Overclocking simply means sending the various components of your computer at a higher speed. For example, running a 3 GHZ processor at 3.5 GHZ (or even more). The advantages are clear: higher speed, not only of the processor, but of the whole machine, which vary according to the amplitude of the overclock. The disadvantages are equally obvious: more heat generated, higher electricity consumption, shorter duration some components of our pc. Below we will explain in detail how to overclock on any computer.
Overclocking the CPU
WARNING: Overclocking could severely damage your hardware, and will in any case grant its duration.
Remember that you are the solely responsible for what you do!
Before you begin with overclocking, you will have to perform a stress test using the basic settings (a program can be found at this link). This will give you results to compare with those obtained after overclocking, and will also allow you to notice any problems with the basic settings that will need to be fixed before overclocking makes them worse.
Be sure to check the temperature levels during the stress test. If the processor temperature goes above 70 ° C, you probably won't be able to get many improvements with overclocking before the temperature becomes jeopardized. You may need to apply new thermal paste or install a new cooler.
If your system crashes during the basic stress test, there is probably a hardware problem that needs to be fixed before starting the overclocking. Check your memory for errors.
If the stress test was successful then restart your computer and enter the BIOS (You can usually enter the BIOS by holding pressed "Canc", F8, F12 or F2).
At this point with the arrows on the keyboard search for the "Frequency / Voltage Control" item, after having found it click the "Enter" key.
To prevent memory from causing errors, you will need to reduce the speed of the memory bus before continuing. You may find this entry with the names "Memory Multiplier", "DDR Memory Frequency" or "Memory Ratio". Set it to the lowest possible setting.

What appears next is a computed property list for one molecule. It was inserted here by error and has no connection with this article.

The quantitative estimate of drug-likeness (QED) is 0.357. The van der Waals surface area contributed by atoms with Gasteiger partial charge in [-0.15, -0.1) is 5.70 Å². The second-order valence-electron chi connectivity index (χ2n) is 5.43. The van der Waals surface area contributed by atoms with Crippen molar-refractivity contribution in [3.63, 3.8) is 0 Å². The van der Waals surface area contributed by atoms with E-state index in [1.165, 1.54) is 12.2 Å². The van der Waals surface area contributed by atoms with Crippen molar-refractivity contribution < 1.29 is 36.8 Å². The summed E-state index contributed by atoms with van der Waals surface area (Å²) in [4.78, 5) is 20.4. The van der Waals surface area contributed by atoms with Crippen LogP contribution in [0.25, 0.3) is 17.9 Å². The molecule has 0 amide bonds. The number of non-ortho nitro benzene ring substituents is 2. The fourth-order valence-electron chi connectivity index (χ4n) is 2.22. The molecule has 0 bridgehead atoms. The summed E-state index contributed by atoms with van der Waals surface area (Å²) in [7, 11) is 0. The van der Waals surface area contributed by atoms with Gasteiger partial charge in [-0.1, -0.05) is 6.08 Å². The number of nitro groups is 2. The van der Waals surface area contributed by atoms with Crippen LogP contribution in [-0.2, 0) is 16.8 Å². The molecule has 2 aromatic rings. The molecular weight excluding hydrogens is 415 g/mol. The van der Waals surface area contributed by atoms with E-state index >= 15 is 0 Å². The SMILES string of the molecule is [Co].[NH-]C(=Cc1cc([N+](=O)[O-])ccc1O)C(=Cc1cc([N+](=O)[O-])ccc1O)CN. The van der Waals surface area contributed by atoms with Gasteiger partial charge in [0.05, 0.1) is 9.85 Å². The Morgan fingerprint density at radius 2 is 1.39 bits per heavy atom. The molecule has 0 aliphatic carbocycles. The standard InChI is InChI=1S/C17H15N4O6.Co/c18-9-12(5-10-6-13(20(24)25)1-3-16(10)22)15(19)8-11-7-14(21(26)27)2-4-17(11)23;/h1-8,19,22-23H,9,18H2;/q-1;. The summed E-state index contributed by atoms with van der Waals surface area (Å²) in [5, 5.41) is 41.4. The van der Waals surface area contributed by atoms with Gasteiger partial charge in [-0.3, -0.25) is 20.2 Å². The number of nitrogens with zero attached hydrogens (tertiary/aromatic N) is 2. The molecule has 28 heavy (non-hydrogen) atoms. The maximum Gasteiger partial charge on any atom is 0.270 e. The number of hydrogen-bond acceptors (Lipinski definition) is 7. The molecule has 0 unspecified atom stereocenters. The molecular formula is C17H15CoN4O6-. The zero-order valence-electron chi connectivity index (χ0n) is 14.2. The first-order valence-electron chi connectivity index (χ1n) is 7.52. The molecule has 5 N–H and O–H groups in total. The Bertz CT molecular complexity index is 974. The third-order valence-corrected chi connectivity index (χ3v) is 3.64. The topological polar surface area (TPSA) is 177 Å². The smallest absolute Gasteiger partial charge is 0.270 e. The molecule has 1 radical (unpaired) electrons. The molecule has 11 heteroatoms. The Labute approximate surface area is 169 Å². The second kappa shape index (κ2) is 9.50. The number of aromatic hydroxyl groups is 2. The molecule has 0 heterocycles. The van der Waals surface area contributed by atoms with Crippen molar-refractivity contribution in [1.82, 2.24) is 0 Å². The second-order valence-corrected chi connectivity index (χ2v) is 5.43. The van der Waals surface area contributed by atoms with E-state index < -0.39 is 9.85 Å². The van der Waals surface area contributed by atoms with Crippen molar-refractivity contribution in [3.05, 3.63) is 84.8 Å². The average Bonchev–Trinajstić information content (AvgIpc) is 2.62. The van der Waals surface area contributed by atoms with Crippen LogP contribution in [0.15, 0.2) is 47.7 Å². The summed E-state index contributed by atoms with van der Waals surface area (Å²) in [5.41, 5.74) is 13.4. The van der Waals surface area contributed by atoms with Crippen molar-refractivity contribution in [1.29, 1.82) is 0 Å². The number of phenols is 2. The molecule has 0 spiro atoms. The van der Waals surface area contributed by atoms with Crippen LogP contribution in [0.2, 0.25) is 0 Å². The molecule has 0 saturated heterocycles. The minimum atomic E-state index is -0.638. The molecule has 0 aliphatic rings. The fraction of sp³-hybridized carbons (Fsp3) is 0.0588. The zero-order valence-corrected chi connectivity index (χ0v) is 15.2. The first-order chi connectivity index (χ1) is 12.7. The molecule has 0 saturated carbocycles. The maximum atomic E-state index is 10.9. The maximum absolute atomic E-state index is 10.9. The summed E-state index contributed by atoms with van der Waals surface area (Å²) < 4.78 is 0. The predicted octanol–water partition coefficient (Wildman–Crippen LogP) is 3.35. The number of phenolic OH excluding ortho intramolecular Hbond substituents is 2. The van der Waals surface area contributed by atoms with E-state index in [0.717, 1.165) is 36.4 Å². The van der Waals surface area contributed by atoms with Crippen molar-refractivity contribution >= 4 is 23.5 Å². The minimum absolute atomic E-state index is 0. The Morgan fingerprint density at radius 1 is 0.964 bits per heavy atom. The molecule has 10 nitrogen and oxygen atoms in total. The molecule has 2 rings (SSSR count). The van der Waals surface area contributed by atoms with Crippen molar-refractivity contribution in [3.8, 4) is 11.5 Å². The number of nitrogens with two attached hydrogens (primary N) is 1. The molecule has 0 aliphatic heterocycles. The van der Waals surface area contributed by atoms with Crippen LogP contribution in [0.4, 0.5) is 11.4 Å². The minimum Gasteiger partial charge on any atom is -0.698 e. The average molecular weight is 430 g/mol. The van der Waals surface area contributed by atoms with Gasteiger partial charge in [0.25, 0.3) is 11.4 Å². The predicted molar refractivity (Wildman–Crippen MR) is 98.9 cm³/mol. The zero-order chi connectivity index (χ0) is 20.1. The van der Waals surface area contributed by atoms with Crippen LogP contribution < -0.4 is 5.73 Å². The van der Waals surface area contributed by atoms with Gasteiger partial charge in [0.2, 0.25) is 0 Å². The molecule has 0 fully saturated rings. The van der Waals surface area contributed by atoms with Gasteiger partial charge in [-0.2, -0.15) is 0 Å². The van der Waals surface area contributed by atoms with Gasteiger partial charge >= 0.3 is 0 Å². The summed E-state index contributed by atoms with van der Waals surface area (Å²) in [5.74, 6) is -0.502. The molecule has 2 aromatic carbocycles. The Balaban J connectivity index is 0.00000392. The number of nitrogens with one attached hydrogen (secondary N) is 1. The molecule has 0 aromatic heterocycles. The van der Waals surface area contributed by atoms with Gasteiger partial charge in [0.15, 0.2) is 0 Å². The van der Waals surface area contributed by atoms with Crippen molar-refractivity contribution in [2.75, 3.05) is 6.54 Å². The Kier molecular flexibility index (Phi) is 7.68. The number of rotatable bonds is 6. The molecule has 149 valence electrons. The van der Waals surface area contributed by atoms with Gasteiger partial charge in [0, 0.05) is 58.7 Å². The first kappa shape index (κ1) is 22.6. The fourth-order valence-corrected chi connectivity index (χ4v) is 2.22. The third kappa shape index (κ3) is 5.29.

If you can't find the memory frequency options, try pressing CTRL + ALT + F1 in the menu main of the BIOS.
On the item "CPU / PCIe Base Clock" increase the already preset clock by 10% (For example, if the base clock is 200 MHZ, an increase by 10% would bring the base clock to 210 MHZ).
Finally restart the computer saving the changes made to the BIOS.
Rerun a stress test to verify that everything is working correctly and, if all went well, then the overclock was successful otherwise if the stress test failed it returns all settings as they were before.
Buying RAM at higher frequencies
Another way to overclock your computer is to buy RAM at higher frequencies (as long as they are obviously supported by the motherboard).
Solution and expensive but simple and effective.
Overclocking the RAM
If you don't want to buy them then let's move on to overclocking the RAM themselves.
Enter the BIOS (Usually you can enter the BIOS by holding down "Del ", F8, F12 or F2).
Browsing the BIOS menu, look for an item like" Memory Frequency "or" DRAM Frequency ".
At this point change the frequency of your RAM (Our advice is to gradually increase it, until you reach the maximum value).
Changing the RAM latency
Another parameter on which it is possible to act to improve the performance of the RAM is its latency, that is the time that passes between the request for data by the CPU and the release of these by the RAM.